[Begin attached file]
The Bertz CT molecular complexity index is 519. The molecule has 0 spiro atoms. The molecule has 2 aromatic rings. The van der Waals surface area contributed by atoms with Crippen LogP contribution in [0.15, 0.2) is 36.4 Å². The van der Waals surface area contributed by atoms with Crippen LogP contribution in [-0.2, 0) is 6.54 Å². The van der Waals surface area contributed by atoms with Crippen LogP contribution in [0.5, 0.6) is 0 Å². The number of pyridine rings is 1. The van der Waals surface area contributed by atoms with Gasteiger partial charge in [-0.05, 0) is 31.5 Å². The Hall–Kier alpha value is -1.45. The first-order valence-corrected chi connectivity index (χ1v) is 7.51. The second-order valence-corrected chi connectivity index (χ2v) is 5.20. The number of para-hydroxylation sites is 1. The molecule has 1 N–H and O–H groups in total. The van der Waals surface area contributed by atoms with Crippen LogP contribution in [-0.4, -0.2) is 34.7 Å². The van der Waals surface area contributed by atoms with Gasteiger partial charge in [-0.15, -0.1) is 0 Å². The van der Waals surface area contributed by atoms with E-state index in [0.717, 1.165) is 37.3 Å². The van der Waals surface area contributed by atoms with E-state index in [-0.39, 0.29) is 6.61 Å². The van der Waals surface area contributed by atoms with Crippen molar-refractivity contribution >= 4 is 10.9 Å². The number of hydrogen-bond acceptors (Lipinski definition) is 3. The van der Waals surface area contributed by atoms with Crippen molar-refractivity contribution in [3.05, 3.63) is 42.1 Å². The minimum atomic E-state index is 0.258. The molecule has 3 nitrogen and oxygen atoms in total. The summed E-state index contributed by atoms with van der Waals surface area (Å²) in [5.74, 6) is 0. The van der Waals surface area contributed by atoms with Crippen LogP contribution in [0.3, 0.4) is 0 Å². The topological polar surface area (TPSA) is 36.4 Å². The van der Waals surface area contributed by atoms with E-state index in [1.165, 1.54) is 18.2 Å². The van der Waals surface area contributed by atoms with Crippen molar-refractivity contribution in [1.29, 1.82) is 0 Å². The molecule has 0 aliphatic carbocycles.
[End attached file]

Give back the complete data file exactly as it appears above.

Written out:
The Bertz CT molecular complexity index is 519. The molecule has 0 spiro atoms. The molecule has 2 aromatic rings. The van der Waals surface area contributed by atoms with Crippen LogP contribution in [0.15, 0.2) is 36.4 Å². The van der Waals surface area contributed by atoms with Crippen LogP contribution in [-0.2, 0) is 6.54 Å². The van der Waals surface area contributed by atoms with Crippen LogP contribution in [0.5, 0.6) is 0 Å². The number of pyridine rings is 1. The van der Waals surface area contributed by atoms with Gasteiger partial charge in [-0.05, 0) is 31.5 Å². The Hall–Kier alpha value is -1.45. The first-order valence-corrected chi connectivity index (χ1v) is 7.51. The second-order valence-corrected chi connectivity index (χ2v) is 5.20. The number of para-hydroxylation sites is 1. The molecule has 1 N–H and O–H groups in total. The van der Waals surface area contributed by atoms with Crippen LogP contribution in [-0.4, -0.2) is 34.7 Å². The van der Waals surface area contributed by atoms with Gasteiger partial charge in [-0.15, -0.1) is 0 Å². The van der Waals surface area contributed by atoms with E-state index in [0.717, 1.165) is 37.3 Å². The van der Waals surface area contributed by atoms with E-state index in [-0.39, 0.29) is 6.61 Å². The van der Waals surface area contributed by atoms with Crippen molar-refractivity contribution >= 4 is 10.9 Å². The number of hydrogen-bond acceptors (Lipinski definition) is 3. The van der Waals surface area contributed by atoms with Crippen molar-refractivity contribution in [3.05, 3.63) is 42.1 Å². The minimum atomic E-state index is 0.258. The molecule has 3 nitrogen and oxygen atoms in total. The summed E-state index contributed by atoms with van der Waals surface area (Å²) in [5.74, 6) is 0. The van der Waals surface area contributed by atoms with Crippen LogP contribution in [0.3, 0.4) is 0 Å². The topological polar surface area (TPSA) is 36.4 Å². The van der Waals surface area contributed by atoms with E-state index in [1.165, 1.54) is 18.2 Å². The van der Waals surface area contributed by atoms with Crippen molar-refractivity contribution in [1.29, 1.82) is 0 Å². The molecule has 0 aliphatic carbocycles.